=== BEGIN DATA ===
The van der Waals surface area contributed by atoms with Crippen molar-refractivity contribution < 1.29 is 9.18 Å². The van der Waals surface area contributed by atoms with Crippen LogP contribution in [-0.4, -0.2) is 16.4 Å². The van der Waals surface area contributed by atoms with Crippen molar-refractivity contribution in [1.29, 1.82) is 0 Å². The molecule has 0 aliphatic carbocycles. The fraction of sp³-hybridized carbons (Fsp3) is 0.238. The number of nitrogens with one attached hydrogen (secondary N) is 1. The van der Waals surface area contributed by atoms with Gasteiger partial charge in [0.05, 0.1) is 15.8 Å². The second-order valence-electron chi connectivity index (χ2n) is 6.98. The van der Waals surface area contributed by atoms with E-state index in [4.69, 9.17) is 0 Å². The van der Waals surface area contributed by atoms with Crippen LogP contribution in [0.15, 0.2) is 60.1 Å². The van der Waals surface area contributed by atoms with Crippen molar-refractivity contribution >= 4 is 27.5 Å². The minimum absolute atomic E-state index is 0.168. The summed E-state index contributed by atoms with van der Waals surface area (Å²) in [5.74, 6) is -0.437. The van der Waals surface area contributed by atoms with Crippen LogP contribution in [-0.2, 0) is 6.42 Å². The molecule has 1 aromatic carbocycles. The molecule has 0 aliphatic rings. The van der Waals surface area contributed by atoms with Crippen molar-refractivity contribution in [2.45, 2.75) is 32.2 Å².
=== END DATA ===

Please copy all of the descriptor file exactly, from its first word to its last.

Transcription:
The van der Waals surface area contributed by atoms with Crippen molar-refractivity contribution < 1.29 is 9.18 Å². The van der Waals surface area contributed by atoms with Crippen LogP contribution in [-0.4, -0.2) is 16.4 Å². The van der Waals surface area contributed by atoms with Crippen molar-refractivity contribution in [1.29, 1.82) is 0 Å². The molecule has 0 aliphatic carbocycles. The fraction of sp³-hybridized carbons (Fsp3) is 0.238. The number of nitrogens with one attached hydrogen (secondary N) is 1. The van der Waals surface area contributed by atoms with Gasteiger partial charge in [0.05, 0.1) is 15.8 Å². The second-order valence-electron chi connectivity index (χ2n) is 6.98. The van der Waals surface area contributed by atoms with E-state index in [4.69, 9.17) is 0 Å². The van der Waals surface area contributed by atoms with Crippen LogP contribution in [0.15, 0.2) is 60.1 Å². The van der Waals surface area contributed by atoms with Crippen molar-refractivity contribution >= 4 is 27.5 Å². The minimum absolute atomic E-state index is 0.168. The summed E-state index contributed by atoms with van der Waals surface area (Å²) in [5.74, 6) is -0.437. The van der Waals surface area contributed by atoms with Crippen LogP contribution in [-0.2, 0) is 6.42 Å². The molecule has 1 aromatic carbocycles. The molecule has 0 aliphatic rings. The van der Waals surface area contributed by atoms with Crippen molar-refractivity contribution in [2.45, 2.75) is 32.2 Å².